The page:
Picture the scene: The Jewry of Berlin are dressed in their absolute finest: standing in front of their magnificent Moorish style temples that date back 200 years. Young Franz shows up at the front door, ready to spend his last night as a Jew, in shul, on Yom Kippur, so that he can dramatically convert to Christianity the next day. And his mother, in a moment of extraordinary religious courage, stood by the door and would not let him in the building. So poor Franz Rosenzweig, wandering through the street of Berlin with no alternative backup plan (by the way, if you're going to do something that annoys your mother, always have a backup plan!) is wandering through the streets with nowhere to go, and he stumbles across a little Hasidic shtibl, at prayer. Having nothing better to do he goes in, and for the first time in his life he sees people crying when they pray. He had never seen that before. He sees people so moved by prayer that they fall down, and in physically falling, are lifted up spiritually. Rosenzweig is so moved by that transformative evening, that he never looked back. He abandoned any intention to convert and became one of the great Jewish theologian/philosophers of the 20th century.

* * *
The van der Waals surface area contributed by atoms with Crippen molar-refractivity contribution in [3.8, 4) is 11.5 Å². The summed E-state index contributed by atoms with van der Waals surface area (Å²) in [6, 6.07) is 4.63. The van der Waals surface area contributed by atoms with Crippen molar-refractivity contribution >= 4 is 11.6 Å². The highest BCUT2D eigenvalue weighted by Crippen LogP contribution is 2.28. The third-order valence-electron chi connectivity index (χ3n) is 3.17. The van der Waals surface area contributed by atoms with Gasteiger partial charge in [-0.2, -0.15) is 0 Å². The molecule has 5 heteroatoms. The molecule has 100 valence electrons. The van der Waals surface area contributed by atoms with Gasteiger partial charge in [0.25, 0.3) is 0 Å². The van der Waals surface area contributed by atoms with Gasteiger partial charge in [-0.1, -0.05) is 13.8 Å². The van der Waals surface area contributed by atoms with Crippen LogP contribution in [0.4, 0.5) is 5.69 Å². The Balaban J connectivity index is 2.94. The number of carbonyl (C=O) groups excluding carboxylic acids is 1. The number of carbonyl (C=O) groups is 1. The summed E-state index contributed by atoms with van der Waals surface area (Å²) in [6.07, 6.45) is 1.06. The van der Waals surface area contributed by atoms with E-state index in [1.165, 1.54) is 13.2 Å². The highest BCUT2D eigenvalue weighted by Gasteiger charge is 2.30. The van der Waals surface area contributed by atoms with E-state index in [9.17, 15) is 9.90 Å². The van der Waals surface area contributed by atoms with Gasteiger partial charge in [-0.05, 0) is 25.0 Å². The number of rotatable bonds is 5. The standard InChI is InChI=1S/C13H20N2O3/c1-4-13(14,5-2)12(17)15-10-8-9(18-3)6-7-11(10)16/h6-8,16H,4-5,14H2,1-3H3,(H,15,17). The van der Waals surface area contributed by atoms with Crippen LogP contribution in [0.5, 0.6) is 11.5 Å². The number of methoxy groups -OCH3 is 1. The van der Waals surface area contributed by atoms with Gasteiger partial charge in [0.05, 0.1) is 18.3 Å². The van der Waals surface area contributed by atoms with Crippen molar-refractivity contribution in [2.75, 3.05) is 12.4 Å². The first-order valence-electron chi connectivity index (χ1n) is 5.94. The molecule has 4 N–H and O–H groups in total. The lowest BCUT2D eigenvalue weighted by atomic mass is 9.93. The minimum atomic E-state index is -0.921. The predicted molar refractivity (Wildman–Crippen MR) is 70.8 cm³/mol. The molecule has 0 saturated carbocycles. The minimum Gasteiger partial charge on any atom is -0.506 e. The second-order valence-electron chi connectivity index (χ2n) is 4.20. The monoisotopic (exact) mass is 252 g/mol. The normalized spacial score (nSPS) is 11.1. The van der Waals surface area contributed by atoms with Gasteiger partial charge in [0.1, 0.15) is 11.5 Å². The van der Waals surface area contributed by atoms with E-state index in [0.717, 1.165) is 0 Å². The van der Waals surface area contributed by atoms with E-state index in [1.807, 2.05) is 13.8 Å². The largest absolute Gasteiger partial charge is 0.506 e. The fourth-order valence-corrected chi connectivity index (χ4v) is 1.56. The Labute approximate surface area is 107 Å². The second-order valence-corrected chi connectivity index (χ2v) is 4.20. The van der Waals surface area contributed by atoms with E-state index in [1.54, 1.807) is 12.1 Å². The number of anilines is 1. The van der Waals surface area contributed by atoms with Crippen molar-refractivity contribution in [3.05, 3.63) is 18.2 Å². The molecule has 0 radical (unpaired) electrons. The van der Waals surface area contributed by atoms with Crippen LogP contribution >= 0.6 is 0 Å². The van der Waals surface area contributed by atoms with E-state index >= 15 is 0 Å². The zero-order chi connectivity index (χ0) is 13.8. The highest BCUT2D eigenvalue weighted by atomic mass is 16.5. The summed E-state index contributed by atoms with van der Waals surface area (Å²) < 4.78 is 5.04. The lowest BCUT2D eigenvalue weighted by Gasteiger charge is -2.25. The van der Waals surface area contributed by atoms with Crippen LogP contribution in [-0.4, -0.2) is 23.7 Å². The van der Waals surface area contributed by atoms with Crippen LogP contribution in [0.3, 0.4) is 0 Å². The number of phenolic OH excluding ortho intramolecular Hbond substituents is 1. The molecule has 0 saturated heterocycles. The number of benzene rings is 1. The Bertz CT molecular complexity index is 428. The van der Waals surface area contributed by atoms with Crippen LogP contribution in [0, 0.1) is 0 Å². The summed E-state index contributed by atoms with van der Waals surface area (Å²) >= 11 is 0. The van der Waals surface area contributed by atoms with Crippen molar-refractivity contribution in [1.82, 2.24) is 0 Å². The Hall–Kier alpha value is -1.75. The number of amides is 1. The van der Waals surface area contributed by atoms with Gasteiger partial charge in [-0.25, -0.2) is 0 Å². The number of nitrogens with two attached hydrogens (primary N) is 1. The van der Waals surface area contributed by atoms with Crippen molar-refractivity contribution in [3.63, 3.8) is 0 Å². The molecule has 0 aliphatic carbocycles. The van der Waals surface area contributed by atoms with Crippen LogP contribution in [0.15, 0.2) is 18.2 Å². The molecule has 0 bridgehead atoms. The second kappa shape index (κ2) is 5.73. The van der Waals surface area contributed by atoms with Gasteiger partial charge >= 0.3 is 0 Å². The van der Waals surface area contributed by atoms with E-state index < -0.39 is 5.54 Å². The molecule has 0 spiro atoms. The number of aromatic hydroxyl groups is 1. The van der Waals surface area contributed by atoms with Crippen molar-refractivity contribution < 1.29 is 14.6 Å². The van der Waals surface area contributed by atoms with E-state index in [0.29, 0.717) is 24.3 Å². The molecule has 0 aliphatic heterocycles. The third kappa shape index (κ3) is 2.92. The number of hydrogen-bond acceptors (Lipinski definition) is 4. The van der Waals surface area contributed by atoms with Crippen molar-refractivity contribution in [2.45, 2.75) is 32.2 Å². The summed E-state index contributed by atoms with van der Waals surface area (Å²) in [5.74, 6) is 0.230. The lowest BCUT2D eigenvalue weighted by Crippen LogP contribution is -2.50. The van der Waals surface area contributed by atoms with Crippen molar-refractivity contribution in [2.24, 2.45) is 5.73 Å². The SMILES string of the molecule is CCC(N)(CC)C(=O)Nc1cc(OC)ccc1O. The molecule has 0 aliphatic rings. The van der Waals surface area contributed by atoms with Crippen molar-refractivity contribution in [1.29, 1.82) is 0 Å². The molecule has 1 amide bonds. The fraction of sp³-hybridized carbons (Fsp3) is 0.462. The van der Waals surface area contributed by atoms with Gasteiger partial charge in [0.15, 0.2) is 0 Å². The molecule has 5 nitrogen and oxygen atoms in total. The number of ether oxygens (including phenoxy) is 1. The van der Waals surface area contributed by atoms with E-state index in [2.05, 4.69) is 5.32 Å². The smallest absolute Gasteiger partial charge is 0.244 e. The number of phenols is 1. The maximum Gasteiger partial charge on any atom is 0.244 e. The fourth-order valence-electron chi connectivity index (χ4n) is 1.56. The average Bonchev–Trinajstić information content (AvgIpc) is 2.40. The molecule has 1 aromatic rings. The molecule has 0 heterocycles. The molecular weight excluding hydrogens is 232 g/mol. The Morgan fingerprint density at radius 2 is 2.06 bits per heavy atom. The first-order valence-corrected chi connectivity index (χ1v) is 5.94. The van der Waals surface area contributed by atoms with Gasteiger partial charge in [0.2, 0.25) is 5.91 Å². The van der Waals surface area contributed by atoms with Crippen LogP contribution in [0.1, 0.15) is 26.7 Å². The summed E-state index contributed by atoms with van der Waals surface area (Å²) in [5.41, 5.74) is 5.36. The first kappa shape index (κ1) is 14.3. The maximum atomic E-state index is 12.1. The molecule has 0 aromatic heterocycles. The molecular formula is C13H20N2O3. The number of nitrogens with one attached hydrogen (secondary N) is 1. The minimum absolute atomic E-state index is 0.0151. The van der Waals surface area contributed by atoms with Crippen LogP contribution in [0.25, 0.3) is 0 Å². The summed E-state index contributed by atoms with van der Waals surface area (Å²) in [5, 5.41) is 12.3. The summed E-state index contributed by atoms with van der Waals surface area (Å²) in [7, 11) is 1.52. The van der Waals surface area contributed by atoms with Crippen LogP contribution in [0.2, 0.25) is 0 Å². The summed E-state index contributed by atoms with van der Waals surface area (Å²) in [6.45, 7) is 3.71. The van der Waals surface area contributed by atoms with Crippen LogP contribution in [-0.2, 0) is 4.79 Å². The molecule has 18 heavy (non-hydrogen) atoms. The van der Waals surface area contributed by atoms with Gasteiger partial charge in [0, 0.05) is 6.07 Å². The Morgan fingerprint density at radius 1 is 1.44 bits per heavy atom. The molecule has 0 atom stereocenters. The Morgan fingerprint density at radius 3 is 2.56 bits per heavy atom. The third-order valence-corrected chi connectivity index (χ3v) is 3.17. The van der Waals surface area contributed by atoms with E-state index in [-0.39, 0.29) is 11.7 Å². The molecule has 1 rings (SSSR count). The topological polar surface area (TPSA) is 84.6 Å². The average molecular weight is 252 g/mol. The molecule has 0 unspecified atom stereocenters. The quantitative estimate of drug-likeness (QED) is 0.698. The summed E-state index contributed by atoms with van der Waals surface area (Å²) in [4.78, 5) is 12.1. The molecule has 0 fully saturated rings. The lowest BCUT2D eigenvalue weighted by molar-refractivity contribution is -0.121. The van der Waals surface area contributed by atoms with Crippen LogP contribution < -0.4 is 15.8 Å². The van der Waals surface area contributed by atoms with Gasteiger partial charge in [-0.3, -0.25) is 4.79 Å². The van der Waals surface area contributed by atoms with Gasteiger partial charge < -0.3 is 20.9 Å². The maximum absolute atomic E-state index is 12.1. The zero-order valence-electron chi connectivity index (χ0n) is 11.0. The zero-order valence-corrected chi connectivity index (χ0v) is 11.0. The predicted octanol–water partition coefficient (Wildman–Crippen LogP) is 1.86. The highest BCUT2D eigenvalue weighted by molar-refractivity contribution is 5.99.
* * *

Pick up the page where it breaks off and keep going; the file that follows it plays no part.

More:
Rosenzweig wrote a remarkable book called The Star of Redemption. In that book he criticizes all of Western philosophy, because it consistently prioritizes distilled ideas above actual people. Western philosophy elevates abstract, rational thought at the expense of real experience. So philosophers analyze an abstraction called "love," but love as an abstraction has nothing to do with holding a baby, or looking into your lover's eyes, or checking on your toddler while she's sleeping. Real love is tangible, far more compelling than any concept of love could possibly be.